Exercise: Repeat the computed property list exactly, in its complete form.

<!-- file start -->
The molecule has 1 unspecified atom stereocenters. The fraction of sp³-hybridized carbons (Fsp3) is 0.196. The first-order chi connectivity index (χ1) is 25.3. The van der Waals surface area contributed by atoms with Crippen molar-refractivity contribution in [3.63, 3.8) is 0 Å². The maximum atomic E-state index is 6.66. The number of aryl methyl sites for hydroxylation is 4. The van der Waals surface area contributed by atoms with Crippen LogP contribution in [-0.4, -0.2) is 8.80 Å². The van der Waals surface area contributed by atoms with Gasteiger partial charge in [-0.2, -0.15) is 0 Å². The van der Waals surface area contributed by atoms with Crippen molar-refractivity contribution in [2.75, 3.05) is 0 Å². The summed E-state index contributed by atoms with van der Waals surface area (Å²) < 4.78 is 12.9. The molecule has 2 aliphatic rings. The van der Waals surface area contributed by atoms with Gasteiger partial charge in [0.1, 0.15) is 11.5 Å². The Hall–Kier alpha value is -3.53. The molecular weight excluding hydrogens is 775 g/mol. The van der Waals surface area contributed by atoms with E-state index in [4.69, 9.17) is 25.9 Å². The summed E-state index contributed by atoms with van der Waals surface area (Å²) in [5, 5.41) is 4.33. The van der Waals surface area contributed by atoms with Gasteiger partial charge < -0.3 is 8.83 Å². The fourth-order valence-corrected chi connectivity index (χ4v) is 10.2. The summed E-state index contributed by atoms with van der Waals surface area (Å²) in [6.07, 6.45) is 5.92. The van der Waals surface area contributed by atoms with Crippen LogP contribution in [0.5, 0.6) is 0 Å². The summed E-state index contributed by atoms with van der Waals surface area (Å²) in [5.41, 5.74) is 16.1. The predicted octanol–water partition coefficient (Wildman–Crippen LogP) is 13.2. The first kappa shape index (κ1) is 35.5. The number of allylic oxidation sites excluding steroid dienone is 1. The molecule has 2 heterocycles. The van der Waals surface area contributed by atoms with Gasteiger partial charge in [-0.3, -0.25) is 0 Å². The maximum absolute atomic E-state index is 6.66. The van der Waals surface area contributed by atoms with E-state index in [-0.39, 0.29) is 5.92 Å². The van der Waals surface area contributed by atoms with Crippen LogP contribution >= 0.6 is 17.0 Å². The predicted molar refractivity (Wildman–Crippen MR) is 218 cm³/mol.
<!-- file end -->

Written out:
The molecule has 1 unspecified atom stereocenters. The fraction of sp³-hybridized carbons (Fsp3) is 0.196. The first-order chi connectivity index (χ1) is 25.3. The van der Waals surface area contributed by atoms with Crippen molar-refractivity contribution in [3.63, 3.8) is 0 Å². The maximum atomic E-state index is 6.66. The number of aryl methyl sites for hydroxylation is 4. The van der Waals surface area contributed by atoms with Crippen LogP contribution in [-0.4, -0.2) is 8.80 Å². The van der Waals surface area contributed by atoms with Gasteiger partial charge in [-0.2, -0.15) is 0 Å². The van der Waals surface area contributed by atoms with Crippen molar-refractivity contribution in [2.75, 3.05) is 0 Å². The summed E-state index contributed by atoms with van der Waals surface area (Å²) < 4.78 is 12.9. The molecule has 2 aliphatic rings. The van der Waals surface area contributed by atoms with Gasteiger partial charge in [0.1, 0.15) is 11.5 Å². The Hall–Kier alpha value is -3.53. The molecular weight excluding hydrogens is 775 g/mol. The van der Waals surface area contributed by atoms with E-state index in [4.69, 9.17) is 25.9 Å². The summed E-state index contributed by atoms with van der Waals surface area (Å²) in [5, 5.41) is 4.33. The van der Waals surface area contributed by atoms with Gasteiger partial charge < -0.3 is 8.83 Å². The fourth-order valence-corrected chi connectivity index (χ4v) is 10.2. The summed E-state index contributed by atoms with van der Waals surface area (Å²) in [6.07, 6.45) is 5.92. The van der Waals surface area contributed by atoms with Crippen LogP contribution in [0.5, 0.6) is 0 Å². The summed E-state index contributed by atoms with van der Waals surface area (Å²) in [5.41, 5.74) is 16.1. The predicted octanol–water partition coefficient (Wildman–Crippen LogP) is 13.2. The first kappa shape index (κ1) is 35.5. The number of allylic oxidation sites excluding steroid dienone is 1. The molecule has 2 heterocycles. The van der Waals surface area contributed by atoms with Gasteiger partial charge in [-0.3, -0.25) is 0 Å². The maximum absolute atomic E-state index is 6.66. The van der Waals surface area contributed by atoms with E-state index in [-0.39, 0.29) is 5.92 Å². The van der Waals surface area contributed by atoms with Crippen LogP contribution >= 0.6 is 17.0 Å². The predicted molar refractivity (Wildman–Crippen MR) is 218 cm³/mol.